Vanquishing My Debt

I'm 29 and trying to get a handle on my finances so that, one day, I can buy a home of my own. I've been reading personal finance blogs recently and decided to start one chronicling my own struggles and success (hopefully). I am lucky, considering the amounts of debt and tales of tragedy I've read about... but I am making some positive changes and moving in the right direction.

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Location: Los Angeles, CA

Wednesday, November 01, 2006

Egads, I spent $1100 on Monday!

There's nothing like large unexpected expenses to send someone trying to become debt-free into a headspin, is there? I was very much about to be checked into a mental ward at the time, but am feeling much better and more positive about it now.

The first large expense started on Saturday. My car (the very same car I'm thrilled that I'm finally not "upside-down" on) had an episode where the brakes basically stopped working reliably. Not only did the brake pedal suddenly start sinking all the way down to the floor, but the car was incredibly slow to stop... to the point where I'm shocked that I didn't hit someone. By the time I got home, which fortunately was only 10 minutes away, the car had taken to shuddering and jerking to a complete stop when I stood on the brake pedal. I picked up R and we drove to Firestone, the closest auto repair place near us... a total of about 6 blocks away.

The verdict - I was told that I needed new brake pads, shoes, rotors and calipers. And a few other small tweaks to the brake system.

The price - $756. And that's after I saved 10% because I opened a Firestone credit account.

The second large expense could have been avoided if I was a more responsible tenant... which I am, except for one small meowing thing. I've mentioned it on this blog before, but when R moved in with me, he brought his old wretched cat. The worst thing about this rotten creature is that I have a lease stating that there are no pets allowed. But given that my apartment is very cheap (cheap to the point where we won't be moving out unless we buy a home... or if the landlord finds out that we have a cat) and the landlord lives off-site, I figured I'd take the risk of smuggling in a cat. I have been lived there almost 7 years and have been an exemplary tenant in all other respects, and if the landlord did find out about the cat, we'd be told to either get rid of it or move out. Since it is an old cat and getting sicklier as it goes, we would choose to put the animal to sleep, which is inevitable soon anyways.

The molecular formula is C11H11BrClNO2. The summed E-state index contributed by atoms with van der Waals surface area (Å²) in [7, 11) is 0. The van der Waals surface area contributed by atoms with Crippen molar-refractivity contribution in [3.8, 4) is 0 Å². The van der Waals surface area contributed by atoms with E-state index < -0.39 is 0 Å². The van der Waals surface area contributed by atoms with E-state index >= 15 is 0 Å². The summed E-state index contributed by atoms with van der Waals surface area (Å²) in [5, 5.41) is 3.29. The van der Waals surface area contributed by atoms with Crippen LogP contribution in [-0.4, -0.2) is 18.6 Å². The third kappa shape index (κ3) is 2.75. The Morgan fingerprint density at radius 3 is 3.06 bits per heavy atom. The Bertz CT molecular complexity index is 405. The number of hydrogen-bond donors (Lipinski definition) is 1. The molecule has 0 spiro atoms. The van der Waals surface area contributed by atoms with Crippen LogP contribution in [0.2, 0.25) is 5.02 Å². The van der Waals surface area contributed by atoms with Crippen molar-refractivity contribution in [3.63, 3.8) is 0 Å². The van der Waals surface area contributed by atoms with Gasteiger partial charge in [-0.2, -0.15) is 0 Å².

So you can understand why I'm loathe to call the landlord for repairs and maintenance. We've had to call once since R moved in, when the kitchen sink was completely blocked. We tried to repair it ourselves, and then when that failed, we had to call the landlord and get the cat out of the house for the day. I played hooky from work and took the cat to my mom's house, where it proceeded to freak out and almost have a seizure in its panic. The sink was repaired and I brought the cat back home. And hoped not to have another repair until after its demise... she is deathly afraid of her cardboard carrier and new places. We are afraid that she will literally have a heart attack or a debilitating seizure if we try moving her out of her home again.

Monday morning R got out of the shower and turned the faucets off. Funny thing, the cold water kept pouring out. We checked the things that we could, but quickly determined that we didn't want to mess with this one. Since I was housebound anyways due to my car being in the shop, we decided to try to call a plumber that day instead of the landlord. Now I know why homeowners are so reluctant to call specialists.

The verdict - worn away doodads on both faucets that needed to be replaced, plus 2 hours of labor. I also found out that the water pressure at our building is higher than it should be, which contributes to small leaks being sprung as well as pipes and fittings being worn down.

The price - about $350 due to my own lease-breaking and deceit. But as hard as it was to spend it, it was a heck of a lot cheaper than if I had moved into a more expensive apartment with R and the cat.

The payoff - the cat is still alive and undetected in our apartment... for now. Knock on wood.


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